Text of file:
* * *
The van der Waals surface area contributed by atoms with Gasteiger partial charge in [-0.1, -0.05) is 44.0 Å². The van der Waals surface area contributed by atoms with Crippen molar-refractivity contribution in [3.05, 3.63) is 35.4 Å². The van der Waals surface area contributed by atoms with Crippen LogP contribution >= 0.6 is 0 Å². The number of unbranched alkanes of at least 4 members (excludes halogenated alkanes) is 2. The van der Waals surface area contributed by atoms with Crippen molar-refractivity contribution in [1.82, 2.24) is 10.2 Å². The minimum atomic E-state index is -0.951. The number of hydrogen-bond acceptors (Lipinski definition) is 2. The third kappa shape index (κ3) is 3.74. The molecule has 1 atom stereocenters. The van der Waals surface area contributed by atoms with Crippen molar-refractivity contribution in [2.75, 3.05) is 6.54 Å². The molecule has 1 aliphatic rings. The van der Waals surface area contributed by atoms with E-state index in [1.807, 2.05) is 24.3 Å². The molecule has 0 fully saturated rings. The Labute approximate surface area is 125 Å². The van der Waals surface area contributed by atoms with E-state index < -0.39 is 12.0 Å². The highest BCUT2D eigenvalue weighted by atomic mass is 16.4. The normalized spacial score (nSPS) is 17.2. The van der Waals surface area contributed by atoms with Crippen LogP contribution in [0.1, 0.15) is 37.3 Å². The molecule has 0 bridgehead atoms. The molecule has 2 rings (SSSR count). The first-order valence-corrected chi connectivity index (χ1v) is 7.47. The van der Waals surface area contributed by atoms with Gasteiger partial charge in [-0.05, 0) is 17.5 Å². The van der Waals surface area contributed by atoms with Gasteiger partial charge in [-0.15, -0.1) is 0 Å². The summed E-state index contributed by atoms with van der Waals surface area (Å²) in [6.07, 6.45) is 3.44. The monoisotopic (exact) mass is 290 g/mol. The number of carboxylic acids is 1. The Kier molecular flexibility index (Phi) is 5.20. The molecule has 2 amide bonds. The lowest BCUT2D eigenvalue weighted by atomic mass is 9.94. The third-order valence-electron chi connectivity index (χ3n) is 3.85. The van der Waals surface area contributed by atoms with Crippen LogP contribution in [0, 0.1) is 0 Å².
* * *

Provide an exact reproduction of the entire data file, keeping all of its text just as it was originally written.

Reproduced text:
The van der Waals surface area contributed by atoms with Gasteiger partial charge in [-0.1, -0.05) is 44.0 Å². The van der Waals surface area contributed by atoms with Crippen molar-refractivity contribution in [3.05, 3.63) is 35.4 Å². The van der Waals surface area contributed by atoms with Crippen LogP contribution >= 0.6 is 0 Å². The number of unbranched alkanes of at least 4 members (excludes halogenated alkanes) is 2. The van der Waals surface area contributed by atoms with Crippen molar-refractivity contribution in [1.82, 2.24) is 10.2 Å². The minimum atomic E-state index is -0.951. The number of hydrogen-bond acceptors (Lipinski definition) is 2. The third kappa shape index (κ3) is 3.74. The molecule has 1 atom stereocenters. The van der Waals surface area contributed by atoms with Crippen molar-refractivity contribution in [2.75, 3.05) is 6.54 Å². The molecule has 1 aliphatic rings. The van der Waals surface area contributed by atoms with E-state index in [1.807, 2.05) is 24.3 Å². The molecule has 0 fully saturated rings. The Labute approximate surface area is 125 Å². The van der Waals surface area contributed by atoms with E-state index < -0.39 is 12.0 Å². The highest BCUT2D eigenvalue weighted by atomic mass is 16.4. The normalized spacial score (nSPS) is 17.2. The van der Waals surface area contributed by atoms with Crippen LogP contribution in [0.1, 0.15) is 37.3 Å². The molecule has 0 bridgehead atoms. The molecule has 2 rings (SSSR count). The first-order valence-corrected chi connectivity index (χ1v) is 7.47. The van der Waals surface area contributed by atoms with Gasteiger partial charge in [-0.05, 0) is 17.5 Å². The van der Waals surface area contributed by atoms with Gasteiger partial charge in [-0.15, -0.1) is 0 Å². The summed E-state index contributed by atoms with van der Waals surface area (Å²) in [6.07, 6.45) is 3.44. The monoisotopic (exact) mass is 290 g/mol. The number of carboxylic acids is 1. The Kier molecular flexibility index (Phi) is 5.20. The molecule has 2 amide bonds. The lowest BCUT2D eigenvalue weighted by atomic mass is 9.94. The third-order valence-electron chi connectivity index (χ3n) is 3.85. The van der Waals surface area contributed by atoms with Crippen LogP contribution in [0, 0.1) is 0 Å².